Assiniboine River Basin Initiative progressing, but funding needed

Manitoba has pledged another $50,000 for the basin-wide initiative, but other jurisdictions more cautious

The Assiniboine River Basin Initiative (ARBI) becomes a legal, stand-alone entity as of July 1, but where the funding to support it will come from is still in question.

Manitoba has pledged an additional $50,000 beyond an initial $50,000 announced last year to start ARBI, but Saskatchewan and North Dakota have not yet put dollars on the table, said ARBI board chair Allan Preston.

That’s where ARBI’s grassroots supporters need to now step in, he said during an interview at the Prairie Improvement Network annual meeting last week.

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“Both Saskatchewan and North Dakota are adopting a cautious, wait-and-see attitude and are not moving forward to commit funds as Manitoba has done,” Preston said. “The need that’s becoming more apparent is for these grassroots groups to begin to influence the political side in terms of decision-making.”

Preston is stepping away from his involvement as director with the Prairie Improvement Network (PIN) this spring to devote his efforts toward moving the multi-jurisdictional water management initiative.

ARBI officially formed last November at a meeting in Regina. Many groups, including municipalities and counties, plus farm, conservation and water-management groups pledged support for a cross-boundary planning entity for the Assiniboine Basin.

The Prairie Improvement Network, which has itself been evolving beyond its former role as administrator of federal Canadian Agricultural Adaptation Program (CAAP) since funding ended in 2012, initially proposed the formation of ARBI and committed $360,000 from its own coffers as well as provided staffing support to get it off the ground.

ARBI is a first initiative for PIN in its new role and Preston said it will prove a wise investment.

“We’ve had strong support from the (PIN) board to move forward with this, and we’ve made significant progress,” he said.

Wide-ranging board

The substantial support for ARBI is also evident in the current size of its board.

“We’re sitting at 51 members right now, which is huge,” said Preston.

About 25 met with ARBI’s executive committee in Moosomin, Sask. earlier this month, and have now drafted a mission statement, terms of reference and a work plan and budget to set the entity on its feet this summer.

The executive committee includes Keystone Agricultural Producer president Dan Mazier, Manitoba Conservation District Association chair and reeve of Cornwallis Heather Dalgleish, Patrick Fridgen with the North Dakota State Water Commission and Aron Hershmiller of Saskatchewan Assiniboine Watershed Stewards Association.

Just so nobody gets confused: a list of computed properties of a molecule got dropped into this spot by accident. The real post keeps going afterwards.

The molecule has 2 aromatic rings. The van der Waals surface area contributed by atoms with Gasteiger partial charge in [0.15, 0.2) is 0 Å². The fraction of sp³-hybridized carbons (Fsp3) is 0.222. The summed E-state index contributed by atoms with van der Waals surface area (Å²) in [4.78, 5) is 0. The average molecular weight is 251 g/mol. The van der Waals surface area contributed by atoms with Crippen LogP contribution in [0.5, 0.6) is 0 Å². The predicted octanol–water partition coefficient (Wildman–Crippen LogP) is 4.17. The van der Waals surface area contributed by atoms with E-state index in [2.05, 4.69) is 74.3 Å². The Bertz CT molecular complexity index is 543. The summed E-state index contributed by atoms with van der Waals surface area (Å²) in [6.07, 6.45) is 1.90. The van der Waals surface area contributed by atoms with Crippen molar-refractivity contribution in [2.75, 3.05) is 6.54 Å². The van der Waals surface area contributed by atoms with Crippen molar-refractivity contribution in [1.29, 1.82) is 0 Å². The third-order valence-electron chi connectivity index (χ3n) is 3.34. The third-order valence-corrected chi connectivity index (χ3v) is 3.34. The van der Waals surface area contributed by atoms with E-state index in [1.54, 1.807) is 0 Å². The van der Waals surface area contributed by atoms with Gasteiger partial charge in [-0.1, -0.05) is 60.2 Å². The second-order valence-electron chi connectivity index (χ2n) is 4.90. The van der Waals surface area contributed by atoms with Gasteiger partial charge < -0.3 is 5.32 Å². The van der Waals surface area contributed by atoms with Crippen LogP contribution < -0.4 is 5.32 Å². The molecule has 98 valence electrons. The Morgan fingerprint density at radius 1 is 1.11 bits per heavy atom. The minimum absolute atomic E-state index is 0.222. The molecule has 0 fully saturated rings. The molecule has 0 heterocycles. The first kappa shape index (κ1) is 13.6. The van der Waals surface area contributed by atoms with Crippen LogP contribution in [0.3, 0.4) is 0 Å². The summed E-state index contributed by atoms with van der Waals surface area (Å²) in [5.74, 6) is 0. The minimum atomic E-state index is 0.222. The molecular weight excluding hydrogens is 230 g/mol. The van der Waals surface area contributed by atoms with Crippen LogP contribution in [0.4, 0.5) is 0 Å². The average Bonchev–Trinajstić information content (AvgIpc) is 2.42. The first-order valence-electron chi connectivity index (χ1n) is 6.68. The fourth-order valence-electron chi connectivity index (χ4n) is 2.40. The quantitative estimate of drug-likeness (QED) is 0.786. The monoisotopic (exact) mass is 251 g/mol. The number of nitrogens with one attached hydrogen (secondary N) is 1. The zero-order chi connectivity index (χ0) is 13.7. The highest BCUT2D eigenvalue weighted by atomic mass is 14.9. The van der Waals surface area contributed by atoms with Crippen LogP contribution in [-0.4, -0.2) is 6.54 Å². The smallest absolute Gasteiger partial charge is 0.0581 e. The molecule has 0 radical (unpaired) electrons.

Wanda McFadyen is ARBI’s project manager and Lance Yohe, former executive director of the Red River Basin Commission, is its senior adviser and consultant.

Preston said they’ll be working with Brandon University and its Rural Development Institute (RDI) to pursue some potential projects for its graduate students to tackle, which will both generate project-based funding for ARBI as well as give it increasing visibility.

Preston said the expectation most often heard of ARBI is that its main job is to tackle flooding, but that’s only one of many issues it will take on. Drought cycles and water quality are other issues ARBI will want to address, he said.

The basin initiative encompasses an area of about 162,000 sq. km, and takes in the Souris, Qu’Appelle and Assiniboine rivers, for which there are currently eight regional watershed-management plans.

Meanwhile, its parent organization, the Prairie Improvement Network will now look for new initiatives to take forward, said outgoing PIN chair Betty Green. It was always PIN’s intent that ARBI become a separate entity, she said.

“We take these ideas to a certain point and then let them go off on their own so we can explore new opportunities,” she said.

PIN is now seeking feedback on new initiatives to explore, she said.

One idea now eyed is the potential for strategizing towards a more integrated livestock and crop production approach in Manitoba.

“PIN has the capacity to bring organizations together,” Green said. “Sometimes unlikely partners coming to the table can bring enormous benefit and real opportunities can be identified.”

ARBI is a good first example of what’s achievable when that happens, she added.

About the author


Lorraine Stevenson

Lorraine Stevenson is a reporter and photographer for the Manitoba Co-operator with 25 years experience writing news and features. She was previously a reporter with the Farmers Independent Weekly and has also written for community newspapers in Winnipeg and Manitoba's Interlake.



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